This problem wasn't life or death, but the next half hour would determine my future with my publisher. For five years, I'd been one of Empire Press's most successful authors. What's the worst that could happen?

I stared back at Mildred. “Give it to me straight.”

She pulled a bottle of Kentucky bourbon from the bottom drawer and set two glasses on her desk.

I glanced at the clock: 11:45. “Too early for me.”

“It's after twelve somewhere.” She poured herself half a shot and set the bottle beside the phone.

She took a sip and gazed out the window overlooking the Manhattan skyline at similar tall office buildings where guys like me sweated out meetings with their bosses that would determine their careers.

Movement caught my eye at the top of the window. I leaned forward and glanced up. An American airship, imposing, but still half the size of the German behemoth
was approaching the spire of the Empire State Building. Apparently she wanted to make small talk before ripping apart my chapters.

Mildred's office was like her, organized and efficient. On her desk, a half-dozen red pens sat in a blue Yahtzee cup. Beside the pens was a metal desk lamp that no doubt got a lot of use during the long hours she worked. A green desk blotter looked as smooth as a pool table, bare except for three familiar-looking chapters.

We'd worked closely for five years, but I knew next to nothing about her life away from the office. She once mentioned an apartment in the Bronx and a mutt of some kind, part Chihuahua, I thought. I couldn't remember his name. “How's…your dog?”

Mildred peered at me over the top of her glasses. “He's behind you.”

I glanced over my shoulder at a bookshelf next to the door. I expected to see some mutt lying on the floor beneath the bottom shelf, but I didn't see a dog. Something, however, was out of place among the books and framed awards and photos of authors. In the center of the top shelf was a jade ceramic jar with a lid: a miniature urn.

I'd experienced the pain from the death of a pet, but I never kept an animal's ashes. I cleared my throat and faced Mildred. “I'm sorry for your loss.”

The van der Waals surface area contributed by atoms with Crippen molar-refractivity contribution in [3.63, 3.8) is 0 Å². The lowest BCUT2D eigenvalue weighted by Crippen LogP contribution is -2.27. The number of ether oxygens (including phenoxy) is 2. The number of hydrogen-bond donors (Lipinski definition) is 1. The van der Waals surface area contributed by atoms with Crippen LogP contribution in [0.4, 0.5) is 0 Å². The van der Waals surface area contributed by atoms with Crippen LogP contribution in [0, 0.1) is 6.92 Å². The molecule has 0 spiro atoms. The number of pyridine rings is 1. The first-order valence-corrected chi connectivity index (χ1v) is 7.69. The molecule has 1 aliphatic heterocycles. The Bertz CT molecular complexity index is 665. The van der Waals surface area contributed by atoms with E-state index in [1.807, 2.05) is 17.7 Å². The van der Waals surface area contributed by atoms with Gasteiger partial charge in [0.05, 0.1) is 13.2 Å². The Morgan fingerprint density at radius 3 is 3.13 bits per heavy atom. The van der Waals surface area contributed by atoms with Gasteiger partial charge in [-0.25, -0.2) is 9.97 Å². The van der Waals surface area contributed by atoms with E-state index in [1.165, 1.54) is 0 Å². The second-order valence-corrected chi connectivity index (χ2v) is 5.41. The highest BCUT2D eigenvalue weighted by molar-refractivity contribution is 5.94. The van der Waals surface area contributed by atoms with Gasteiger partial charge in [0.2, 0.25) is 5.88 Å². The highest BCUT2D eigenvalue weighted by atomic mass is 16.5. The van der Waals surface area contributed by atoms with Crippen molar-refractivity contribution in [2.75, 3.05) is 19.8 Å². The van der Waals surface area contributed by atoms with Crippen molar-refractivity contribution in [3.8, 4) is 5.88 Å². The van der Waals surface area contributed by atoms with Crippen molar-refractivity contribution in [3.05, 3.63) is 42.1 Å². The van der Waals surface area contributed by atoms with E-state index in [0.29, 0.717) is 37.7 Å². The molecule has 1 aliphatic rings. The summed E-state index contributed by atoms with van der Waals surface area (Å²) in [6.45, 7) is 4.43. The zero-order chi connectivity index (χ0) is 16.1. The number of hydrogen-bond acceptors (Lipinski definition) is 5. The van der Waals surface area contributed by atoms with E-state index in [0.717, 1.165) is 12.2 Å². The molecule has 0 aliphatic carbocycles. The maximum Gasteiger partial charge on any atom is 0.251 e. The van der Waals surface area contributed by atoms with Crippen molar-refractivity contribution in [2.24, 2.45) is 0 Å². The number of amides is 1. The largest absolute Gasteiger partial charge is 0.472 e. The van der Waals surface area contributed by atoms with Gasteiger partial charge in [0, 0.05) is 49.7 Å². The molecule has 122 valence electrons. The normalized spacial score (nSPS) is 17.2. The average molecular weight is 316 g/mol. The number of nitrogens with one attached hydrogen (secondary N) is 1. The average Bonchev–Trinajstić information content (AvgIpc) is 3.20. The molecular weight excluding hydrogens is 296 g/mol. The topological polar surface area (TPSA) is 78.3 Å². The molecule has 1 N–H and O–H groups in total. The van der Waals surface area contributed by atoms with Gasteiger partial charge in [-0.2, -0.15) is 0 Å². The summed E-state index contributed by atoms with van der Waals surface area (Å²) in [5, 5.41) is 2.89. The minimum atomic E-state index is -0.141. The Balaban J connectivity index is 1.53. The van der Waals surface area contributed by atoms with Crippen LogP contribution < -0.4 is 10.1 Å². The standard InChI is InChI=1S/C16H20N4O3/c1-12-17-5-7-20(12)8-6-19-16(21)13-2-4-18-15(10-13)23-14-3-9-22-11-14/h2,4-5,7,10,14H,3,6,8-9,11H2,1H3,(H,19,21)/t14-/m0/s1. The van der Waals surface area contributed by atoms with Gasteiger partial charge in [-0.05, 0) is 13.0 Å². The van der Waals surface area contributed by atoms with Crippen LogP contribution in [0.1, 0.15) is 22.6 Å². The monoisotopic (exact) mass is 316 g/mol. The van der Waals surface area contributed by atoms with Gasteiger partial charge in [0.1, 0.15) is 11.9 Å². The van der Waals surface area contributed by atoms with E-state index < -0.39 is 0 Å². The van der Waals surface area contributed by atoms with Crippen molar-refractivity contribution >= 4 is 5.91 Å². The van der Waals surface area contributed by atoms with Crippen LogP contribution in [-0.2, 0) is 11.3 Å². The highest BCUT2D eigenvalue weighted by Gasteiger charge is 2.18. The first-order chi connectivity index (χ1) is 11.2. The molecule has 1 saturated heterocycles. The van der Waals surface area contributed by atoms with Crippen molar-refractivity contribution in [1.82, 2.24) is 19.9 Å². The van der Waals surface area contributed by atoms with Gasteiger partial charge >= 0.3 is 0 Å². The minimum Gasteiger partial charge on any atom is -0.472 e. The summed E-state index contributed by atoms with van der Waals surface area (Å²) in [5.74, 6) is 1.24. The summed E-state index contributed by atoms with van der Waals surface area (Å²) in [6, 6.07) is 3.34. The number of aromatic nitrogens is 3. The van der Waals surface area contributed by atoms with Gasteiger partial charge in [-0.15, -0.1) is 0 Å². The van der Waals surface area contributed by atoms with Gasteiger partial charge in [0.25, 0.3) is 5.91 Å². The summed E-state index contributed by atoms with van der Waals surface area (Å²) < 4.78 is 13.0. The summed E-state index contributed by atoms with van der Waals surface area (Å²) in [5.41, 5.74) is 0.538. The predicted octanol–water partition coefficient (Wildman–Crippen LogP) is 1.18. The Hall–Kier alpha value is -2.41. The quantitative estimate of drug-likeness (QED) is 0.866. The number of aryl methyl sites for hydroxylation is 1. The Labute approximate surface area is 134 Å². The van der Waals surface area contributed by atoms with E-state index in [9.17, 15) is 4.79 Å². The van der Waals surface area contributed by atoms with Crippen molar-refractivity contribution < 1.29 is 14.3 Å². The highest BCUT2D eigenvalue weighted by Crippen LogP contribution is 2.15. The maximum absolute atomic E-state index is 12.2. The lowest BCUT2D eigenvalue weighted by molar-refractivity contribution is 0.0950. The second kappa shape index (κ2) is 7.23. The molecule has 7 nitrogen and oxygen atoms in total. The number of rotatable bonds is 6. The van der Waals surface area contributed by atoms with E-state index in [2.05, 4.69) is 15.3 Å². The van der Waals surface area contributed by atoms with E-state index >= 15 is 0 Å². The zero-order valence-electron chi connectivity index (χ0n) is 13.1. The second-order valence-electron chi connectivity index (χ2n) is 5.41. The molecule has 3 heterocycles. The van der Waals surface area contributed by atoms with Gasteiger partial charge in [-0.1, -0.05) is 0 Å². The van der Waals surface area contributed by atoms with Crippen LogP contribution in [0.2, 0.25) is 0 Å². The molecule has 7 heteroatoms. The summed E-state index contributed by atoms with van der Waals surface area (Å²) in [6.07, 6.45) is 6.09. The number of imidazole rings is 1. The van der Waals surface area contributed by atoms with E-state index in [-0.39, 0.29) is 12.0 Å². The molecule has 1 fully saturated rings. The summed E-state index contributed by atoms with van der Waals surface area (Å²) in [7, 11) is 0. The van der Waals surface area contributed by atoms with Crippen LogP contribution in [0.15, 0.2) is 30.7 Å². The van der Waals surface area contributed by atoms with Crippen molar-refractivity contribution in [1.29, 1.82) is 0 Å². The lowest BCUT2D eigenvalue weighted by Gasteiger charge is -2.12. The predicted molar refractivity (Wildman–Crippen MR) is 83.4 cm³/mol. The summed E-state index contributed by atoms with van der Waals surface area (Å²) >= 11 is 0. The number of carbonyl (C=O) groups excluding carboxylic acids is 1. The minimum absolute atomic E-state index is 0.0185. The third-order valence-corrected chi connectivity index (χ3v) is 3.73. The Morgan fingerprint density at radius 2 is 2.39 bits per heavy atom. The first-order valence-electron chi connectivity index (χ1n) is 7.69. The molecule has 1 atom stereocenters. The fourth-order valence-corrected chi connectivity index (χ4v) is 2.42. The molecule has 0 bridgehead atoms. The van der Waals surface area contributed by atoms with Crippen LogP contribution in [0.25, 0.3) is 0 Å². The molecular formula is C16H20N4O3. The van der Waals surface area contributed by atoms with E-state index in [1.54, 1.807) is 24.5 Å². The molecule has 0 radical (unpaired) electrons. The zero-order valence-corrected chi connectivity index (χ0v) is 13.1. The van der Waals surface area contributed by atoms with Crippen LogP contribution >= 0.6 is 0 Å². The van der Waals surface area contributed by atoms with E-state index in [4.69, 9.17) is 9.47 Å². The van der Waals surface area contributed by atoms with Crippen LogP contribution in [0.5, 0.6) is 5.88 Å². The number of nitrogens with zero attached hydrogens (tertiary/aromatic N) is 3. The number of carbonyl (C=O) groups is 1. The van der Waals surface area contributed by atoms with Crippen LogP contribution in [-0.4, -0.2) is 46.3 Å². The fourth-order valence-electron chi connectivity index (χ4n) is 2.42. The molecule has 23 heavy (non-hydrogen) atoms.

“I know.” More than a hint of sarcasm tinged her voice. “The sympathy card you sent touched me deeply.”

Sympathy card?

Her lip curled with contempt. “Apparently your wife sent it.”

She gazed at the urn and blinked away tears I wasn't certain she was capable of producing. “Twain died in January…after a long illness.”

May he rest in peace.
“I'm sure Laura mentioned the news, but I was focused so much on my writing. Maybe she wanted to spare me the grief of—”

Mildred held up her hand, looking mean again. Bringing up the dog had been a mistake. “Can the crap, Jake. You haven't focused on your writing in quite some time.”

Here it was. I never expected her to call a meeting to tell me how much she liked my writing. She generally offered as many compliments as a tax collector.

Bracing for what was sure to be pages of red ink, I picked up the chapters and turned them over. I sifted through several pages. Nothing. Not a spot of red. “I don't see any edits,” I said, not to mention the missing four-letter metaphors demanding punching-up.

She finished her drink. “I didn't get that far.”

I set the pages on her desk.

Mildred cocked her head. “You and Laura okay?”

“I'm not here to talk about my marriage, which is fine, thank you.”

My editor thought my wife was a distraction. Her opinion only intensified as Laura's Hollywood career took off. Apparently I had written better back when I lived alone in a tiny apartment. “Laura sends her regards.”

“I'll just bet.” To my surprise, her face softened. “We've been friends for a lot of years…”

Friends? We rarely saw each other outside the office. I recalled a single business lunch after
Blackie Doyle